by Michaela Schober
This is the first time that I have the honour of penning the Intermittent ComFor Update for the Comics Forum, having only joined the website editorial team last autumn. Stephan wrote a year ago, “[a]nd then, of course, a pandemic happened”: it is still ongoing and I would not presume to offer any projections as to the developments of the near or even intermediate future, given the world at large. Overall, as Natalie said last October, not too much has changed. However, as the vaccination efforts are progressing, the hope for at least a respite over the summer and, dare I say it, perchance even in-person conferences or courses in autumn, is alive. Personally, I must confess that while I do miss seeing colleagues in person, I have come to appreciate the ease, speed and spontaneity with which it is possible to attend talks and conferences halfway across the world. Admittedly, the sight-seeing is limited to various virtual backgrounds and the availability of ‘local’ culinary delights is dependent on one’s own culinary skills (or availability of restaurants offering delivery or click and collect services), but optimism is allegedly all about considering the (cocktail) glass (at the virtual social event with a virtual bar in the virtual background) half-full.
As I was reading through previous updates, Lukas’ from January this year, Natalie’s from October last year, and then, even further back in the year that was and, somehow, wasn’t, Stephan’s from last July and Robin’s from January 2020, I was struck again, possibly even more so in hindsight, by how drastic many of the changes over the last 18 months really have been. At the time they happened, it often felt as if there was too much going on to actually fully process what was going on, in all its implications and ramifications. The lockdowns between countries differed in timing and intensity, something that hasn’t changed, but I still remember the chaos of switching from working completely in situ to completely online in a matter of days, when there was barely any actual infrastructure, neither in terms of suitable software and technology nor in terms of teaching plans and course materials, to do so in the first place. I am honestly amazed by how much things have improved, and both amazed and disturbed by how quickly these things have become normal. I wonder how we will fare going back to the ‘new old normal’—personally, I feel as if FFP2 masks on cramped public transport will stay with me for a long time—and if we will manage to hold on to the good things that have come out of this, including but not limited to streamed and hybrid conferences. In any case, it was heartening to see how many activities and events carried on, and how the pace picked up again as we all grew used to—or at least, as much as it is possible to grow used to—the current status quo.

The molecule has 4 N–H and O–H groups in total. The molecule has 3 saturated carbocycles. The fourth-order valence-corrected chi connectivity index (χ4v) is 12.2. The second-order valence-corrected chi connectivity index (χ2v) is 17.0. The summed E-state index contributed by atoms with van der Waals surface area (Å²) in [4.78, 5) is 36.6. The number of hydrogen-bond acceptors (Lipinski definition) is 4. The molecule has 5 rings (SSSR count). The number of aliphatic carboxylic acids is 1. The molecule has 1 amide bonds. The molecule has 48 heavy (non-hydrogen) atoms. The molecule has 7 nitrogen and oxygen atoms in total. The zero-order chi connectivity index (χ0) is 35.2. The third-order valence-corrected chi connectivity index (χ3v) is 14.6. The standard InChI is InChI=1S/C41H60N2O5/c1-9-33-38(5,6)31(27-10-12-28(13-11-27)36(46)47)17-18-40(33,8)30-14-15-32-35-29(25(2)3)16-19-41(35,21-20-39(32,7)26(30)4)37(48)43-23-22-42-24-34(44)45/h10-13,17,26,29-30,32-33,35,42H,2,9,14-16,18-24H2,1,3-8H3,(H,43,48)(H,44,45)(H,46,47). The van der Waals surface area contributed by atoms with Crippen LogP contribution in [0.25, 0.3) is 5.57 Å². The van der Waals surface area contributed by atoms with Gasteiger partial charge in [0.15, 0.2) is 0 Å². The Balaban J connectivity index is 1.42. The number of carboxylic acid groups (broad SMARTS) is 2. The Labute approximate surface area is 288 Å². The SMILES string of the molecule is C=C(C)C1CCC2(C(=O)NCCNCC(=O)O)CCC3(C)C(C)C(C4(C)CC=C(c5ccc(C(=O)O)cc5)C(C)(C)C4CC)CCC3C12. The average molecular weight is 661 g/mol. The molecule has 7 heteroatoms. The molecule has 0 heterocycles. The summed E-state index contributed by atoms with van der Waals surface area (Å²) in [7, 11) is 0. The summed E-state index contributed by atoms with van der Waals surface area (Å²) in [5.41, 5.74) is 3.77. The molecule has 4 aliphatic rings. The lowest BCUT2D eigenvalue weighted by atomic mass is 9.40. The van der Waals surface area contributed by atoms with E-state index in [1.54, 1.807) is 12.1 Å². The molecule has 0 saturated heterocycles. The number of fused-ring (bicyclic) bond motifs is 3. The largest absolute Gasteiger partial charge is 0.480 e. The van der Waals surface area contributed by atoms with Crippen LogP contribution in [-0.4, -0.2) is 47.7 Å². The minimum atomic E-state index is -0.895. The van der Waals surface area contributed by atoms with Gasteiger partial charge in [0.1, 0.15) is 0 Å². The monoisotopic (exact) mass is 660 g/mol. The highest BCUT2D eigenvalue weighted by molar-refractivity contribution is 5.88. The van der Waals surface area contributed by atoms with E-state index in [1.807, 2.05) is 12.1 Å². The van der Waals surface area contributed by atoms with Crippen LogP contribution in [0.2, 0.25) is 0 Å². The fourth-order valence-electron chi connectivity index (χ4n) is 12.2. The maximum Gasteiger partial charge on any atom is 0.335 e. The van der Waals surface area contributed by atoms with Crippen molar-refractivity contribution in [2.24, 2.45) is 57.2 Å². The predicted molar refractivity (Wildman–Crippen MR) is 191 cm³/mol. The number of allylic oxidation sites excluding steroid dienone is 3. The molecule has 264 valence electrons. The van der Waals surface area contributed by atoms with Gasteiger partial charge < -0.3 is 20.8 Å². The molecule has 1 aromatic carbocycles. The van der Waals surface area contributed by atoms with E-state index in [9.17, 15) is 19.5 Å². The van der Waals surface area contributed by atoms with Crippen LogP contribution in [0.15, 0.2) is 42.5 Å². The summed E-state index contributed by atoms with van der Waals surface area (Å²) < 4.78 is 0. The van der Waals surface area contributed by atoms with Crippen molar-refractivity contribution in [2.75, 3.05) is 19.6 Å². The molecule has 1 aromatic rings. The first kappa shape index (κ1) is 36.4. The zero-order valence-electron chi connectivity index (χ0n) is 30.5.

The last summer term happened online again at most universities. Still, there was a considerable number of events, lectures and conferences, all being hosted on various online platforms, and many being organised or contributed to by ComFor members. Most of these online events were free to attend for everybody interested in comics. In February the International Semiotics Week was hosted by the University of Potsdam, during which one day was dedicated to comic studies. Titled “Kritisch, komisch, kommunikativ – Zum politischen Potential des Comics” [Critical, Comical, Communicative – The Political Potential of Comics], the event sought to provide a platform where participants could explore how comics engage with serious, volatile topics, despite the still widely spread association of comics with the comical due to the term’s etymological origins. The conference boasted a wide array of different formats, ranging from keynotes, through readings and discussions, to online workshops. Speaking of difficult topics and comics, in early March, the managing committee invited all ComFor members to an online workshop as well, namely the first one of the ComFor’s Diversity Initiative. The workshop aimed to approach the complex topic of critiquing caricatures and issues connected to this. It was a great success and sparked so many lively and varied discussions that a second workshop will be planned for later this year.